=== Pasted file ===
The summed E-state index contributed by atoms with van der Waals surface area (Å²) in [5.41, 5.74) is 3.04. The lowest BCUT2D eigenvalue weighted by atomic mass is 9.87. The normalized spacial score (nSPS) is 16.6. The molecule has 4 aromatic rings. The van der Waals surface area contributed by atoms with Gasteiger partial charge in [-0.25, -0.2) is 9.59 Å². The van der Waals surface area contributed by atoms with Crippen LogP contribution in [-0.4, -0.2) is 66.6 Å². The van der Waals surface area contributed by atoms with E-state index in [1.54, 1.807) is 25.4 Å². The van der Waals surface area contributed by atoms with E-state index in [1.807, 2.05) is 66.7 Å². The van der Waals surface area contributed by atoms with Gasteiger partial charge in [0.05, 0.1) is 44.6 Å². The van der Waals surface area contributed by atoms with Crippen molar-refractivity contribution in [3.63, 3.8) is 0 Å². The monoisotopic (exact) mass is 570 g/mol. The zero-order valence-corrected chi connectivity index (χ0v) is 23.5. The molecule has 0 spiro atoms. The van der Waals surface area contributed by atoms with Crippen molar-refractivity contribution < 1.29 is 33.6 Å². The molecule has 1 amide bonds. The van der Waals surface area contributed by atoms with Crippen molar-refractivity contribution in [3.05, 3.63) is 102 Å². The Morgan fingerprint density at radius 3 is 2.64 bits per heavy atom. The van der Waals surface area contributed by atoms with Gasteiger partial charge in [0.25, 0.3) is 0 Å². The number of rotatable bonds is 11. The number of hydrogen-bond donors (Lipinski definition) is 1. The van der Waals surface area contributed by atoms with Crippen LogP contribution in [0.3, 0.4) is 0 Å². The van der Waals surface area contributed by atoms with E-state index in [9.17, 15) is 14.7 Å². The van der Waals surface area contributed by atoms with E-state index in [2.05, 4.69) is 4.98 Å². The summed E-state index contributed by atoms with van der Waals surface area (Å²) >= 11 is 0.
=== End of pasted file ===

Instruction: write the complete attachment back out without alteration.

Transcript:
The summed E-state index contributed by atoms with van der Waals surface area (Å²) in [5.41, 5.74) is 3.04. The lowest BCUT2D eigenvalue weighted by atomic mass is 9.87. The normalized spacial score (nSPS) is 16.6. The molecule has 4 aromatic rings. The van der Waals surface area contributed by atoms with Gasteiger partial charge in [-0.25, -0.2) is 9.59 Å². The van der Waals surface area contributed by atoms with Crippen LogP contribution in [-0.4, -0.2) is 66.6 Å². The van der Waals surface area contributed by atoms with E-state index in [1.54, 1.807) is 25.4 Å². The van der Waals surface area contributed by atoms with E-state index in [1.807, 2.05) is 66.7 Å². The van der Waals surface area contributed by atoms with Gasteiger partial charge in [0.05, 0.1) is 44.6 Å². The van der Waals surface area contributed by atoms with Crippen molar-refractivity contribution in [3.63, 3.8) is 0 Å². The monoisotopic (exact) mass is 570 g/mol. The zero-order valence-corrected chi connectivity index (χ0v) is 23.5. The molecule has 0 spiro atoms. The van der Waals surface area contributed by atoms with Crippen molar-refractivity contribution < 1.29 is 33.6 Å². The molecule has 1 amide bonds. The van der Waals surface area contributed by atoms with Crippen molar-refractivity contribution in [3.05, 3.63) is 102 Å². The Morgan fingerprint density at radius 3 is 2.64 bits per heavy atom. The van der Waals surface area contributed by atoms with Gasteiger partial charge in [0.25, 0.3) is 0 Å². The number of rotatable bonds is 11. The number of hydrogen-bond donors (Lipinski definition) is 1. The van der Waals surface area contributed by atoms with Crippen LogP contribution in [0.3, 0.4) is 0 Å². The van der Waals surface area contributed by atoms with E-state index in [9.17, 15) is 14.7 Å². The van der Waals surface area contributed by atoms with E-state index in [2.05, 4.69) is 4.98 Å². The summed E-state index contributed by atoms with van der Waals surface area (Å²) >= 11 is 0.